A: Oh wow, I’ll give you some of the headlines. There was a big conference in Miami earlier this year, and they had a conference event a strip club. So there you have it. Also, I think, there was a woman who was invited to speak there and she did an analysis of the speakers at the event, and it was something like 2% of the speakers at the event were women so that got a lot of people very focused. It also prompted a group called “Women for Blockchain” and it’s women who got together and basically said, ‘look, you know, guys, come on, if you want to do that on your own time, that’s your business. But a conference oriented event that was held at a strip club is not how you attract women to the industry.’


Q: How do you break the stereotypes?

A: It’s interesting, I’m not sure the stereotypes are as big of a problem as the self-selection out [switching fields] by women early on. From what I’ve experienced, there are opportunities for women in technology so it’s not a question of discrimination where the doors are closed, to the women I’ve in fact seen the opposite, where companies are bending over backwards to hire women, because there are so few and they do command a higher salary.

I don’t think it’s a stereotype, it’s the women self-selecting out, that’s the biggest problem. When I compare my experience, I pretty much had a full career on Wall Street and watched women break through. When I started there, it was about 20% [female], now the incoming classes that they’re hiring right out of undergraduate and MBA programs are pretty much balanced 50/50 between male and female. I’m hoping that technology can get to that as well, but we have a harder problem in technology than the finance industry did because in finance, I think it was a lot of discrimination historically whereas in technology, women are self-selecting out. There are not as many graduates and frankly, there are not as many matriculations by women in the STEM fields so I think it’s happening at the high school and even junior high level where women are not attracted to the STEM fields. There are fewer starting at the university level, fewer graduate, and fewer are in the actual workplace.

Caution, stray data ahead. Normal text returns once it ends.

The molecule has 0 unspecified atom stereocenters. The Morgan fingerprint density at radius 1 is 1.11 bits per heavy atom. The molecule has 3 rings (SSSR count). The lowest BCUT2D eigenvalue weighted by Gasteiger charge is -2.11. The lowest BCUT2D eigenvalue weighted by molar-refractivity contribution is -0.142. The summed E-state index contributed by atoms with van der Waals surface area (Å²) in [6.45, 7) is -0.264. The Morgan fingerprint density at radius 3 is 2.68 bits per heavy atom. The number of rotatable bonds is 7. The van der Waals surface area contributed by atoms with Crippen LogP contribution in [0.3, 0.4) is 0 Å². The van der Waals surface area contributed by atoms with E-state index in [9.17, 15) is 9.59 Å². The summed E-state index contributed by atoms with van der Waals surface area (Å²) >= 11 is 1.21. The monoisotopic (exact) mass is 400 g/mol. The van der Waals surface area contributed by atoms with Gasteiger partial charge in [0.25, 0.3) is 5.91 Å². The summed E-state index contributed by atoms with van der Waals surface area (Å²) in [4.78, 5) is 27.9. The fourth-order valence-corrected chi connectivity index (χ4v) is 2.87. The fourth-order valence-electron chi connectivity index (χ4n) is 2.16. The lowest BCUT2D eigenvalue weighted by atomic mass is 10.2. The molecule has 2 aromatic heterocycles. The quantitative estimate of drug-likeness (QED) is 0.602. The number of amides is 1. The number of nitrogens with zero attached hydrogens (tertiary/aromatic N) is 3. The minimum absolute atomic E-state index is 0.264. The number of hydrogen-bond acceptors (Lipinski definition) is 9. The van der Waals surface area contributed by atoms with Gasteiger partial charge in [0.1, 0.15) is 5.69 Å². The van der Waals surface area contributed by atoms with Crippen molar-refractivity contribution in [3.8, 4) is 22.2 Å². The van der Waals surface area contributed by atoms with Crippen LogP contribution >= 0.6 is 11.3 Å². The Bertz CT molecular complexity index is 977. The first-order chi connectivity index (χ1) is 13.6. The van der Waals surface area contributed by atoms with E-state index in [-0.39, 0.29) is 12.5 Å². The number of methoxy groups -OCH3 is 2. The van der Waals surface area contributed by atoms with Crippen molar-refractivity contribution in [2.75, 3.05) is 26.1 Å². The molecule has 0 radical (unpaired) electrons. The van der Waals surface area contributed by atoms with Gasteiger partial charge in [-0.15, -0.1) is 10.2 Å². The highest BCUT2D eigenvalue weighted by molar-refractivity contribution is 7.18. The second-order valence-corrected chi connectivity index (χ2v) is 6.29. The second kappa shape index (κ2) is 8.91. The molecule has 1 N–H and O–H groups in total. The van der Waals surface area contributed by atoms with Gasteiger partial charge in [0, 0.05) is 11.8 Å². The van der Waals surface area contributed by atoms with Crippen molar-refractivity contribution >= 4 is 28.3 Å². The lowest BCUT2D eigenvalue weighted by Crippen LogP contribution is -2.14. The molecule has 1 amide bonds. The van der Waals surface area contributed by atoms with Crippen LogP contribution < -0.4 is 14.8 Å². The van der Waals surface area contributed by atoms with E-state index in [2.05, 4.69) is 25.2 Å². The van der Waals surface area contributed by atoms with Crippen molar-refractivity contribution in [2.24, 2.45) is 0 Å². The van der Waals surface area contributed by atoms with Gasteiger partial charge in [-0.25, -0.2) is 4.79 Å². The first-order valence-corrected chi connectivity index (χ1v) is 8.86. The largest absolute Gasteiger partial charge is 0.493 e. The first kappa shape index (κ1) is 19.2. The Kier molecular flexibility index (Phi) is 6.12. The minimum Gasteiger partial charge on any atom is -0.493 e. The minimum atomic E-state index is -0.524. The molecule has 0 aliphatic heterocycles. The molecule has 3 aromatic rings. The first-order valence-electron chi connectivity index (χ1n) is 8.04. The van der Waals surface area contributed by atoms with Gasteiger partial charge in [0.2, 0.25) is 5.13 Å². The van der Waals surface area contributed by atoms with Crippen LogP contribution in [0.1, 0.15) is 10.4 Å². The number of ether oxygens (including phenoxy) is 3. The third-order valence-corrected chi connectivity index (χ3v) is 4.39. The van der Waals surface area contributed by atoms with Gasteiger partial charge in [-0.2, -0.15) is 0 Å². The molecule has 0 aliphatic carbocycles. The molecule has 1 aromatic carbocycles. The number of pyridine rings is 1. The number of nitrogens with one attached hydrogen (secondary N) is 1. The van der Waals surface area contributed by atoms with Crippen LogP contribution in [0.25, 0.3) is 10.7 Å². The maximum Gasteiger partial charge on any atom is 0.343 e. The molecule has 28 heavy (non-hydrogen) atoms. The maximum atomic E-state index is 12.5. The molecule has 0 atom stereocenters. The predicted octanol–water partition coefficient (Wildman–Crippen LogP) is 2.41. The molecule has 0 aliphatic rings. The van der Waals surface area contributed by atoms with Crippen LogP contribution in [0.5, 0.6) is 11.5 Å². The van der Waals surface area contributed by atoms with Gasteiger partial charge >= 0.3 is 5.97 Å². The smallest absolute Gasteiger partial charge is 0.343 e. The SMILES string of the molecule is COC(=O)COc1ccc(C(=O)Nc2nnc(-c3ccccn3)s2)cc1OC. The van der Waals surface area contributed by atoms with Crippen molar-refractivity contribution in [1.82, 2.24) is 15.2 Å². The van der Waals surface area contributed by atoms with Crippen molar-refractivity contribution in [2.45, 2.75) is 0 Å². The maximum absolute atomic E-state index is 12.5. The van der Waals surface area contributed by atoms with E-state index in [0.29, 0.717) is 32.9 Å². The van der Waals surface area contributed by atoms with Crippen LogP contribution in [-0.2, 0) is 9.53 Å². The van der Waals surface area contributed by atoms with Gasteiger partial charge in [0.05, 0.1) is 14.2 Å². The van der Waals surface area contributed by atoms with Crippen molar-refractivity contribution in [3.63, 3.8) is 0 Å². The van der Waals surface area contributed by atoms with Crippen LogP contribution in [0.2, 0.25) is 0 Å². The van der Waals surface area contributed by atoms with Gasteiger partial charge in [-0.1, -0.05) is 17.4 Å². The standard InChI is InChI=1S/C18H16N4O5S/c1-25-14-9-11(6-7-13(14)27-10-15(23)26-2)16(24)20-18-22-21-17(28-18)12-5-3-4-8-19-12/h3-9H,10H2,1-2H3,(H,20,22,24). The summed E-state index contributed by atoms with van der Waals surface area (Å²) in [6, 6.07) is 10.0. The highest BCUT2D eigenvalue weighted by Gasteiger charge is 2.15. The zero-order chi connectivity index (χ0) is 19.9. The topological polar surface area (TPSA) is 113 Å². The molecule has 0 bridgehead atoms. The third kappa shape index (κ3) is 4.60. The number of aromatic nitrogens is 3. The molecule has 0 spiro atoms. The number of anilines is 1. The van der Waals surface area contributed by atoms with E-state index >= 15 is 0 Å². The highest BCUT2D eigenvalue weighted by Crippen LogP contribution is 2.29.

Q: How do you think women can be more attracted to STEM?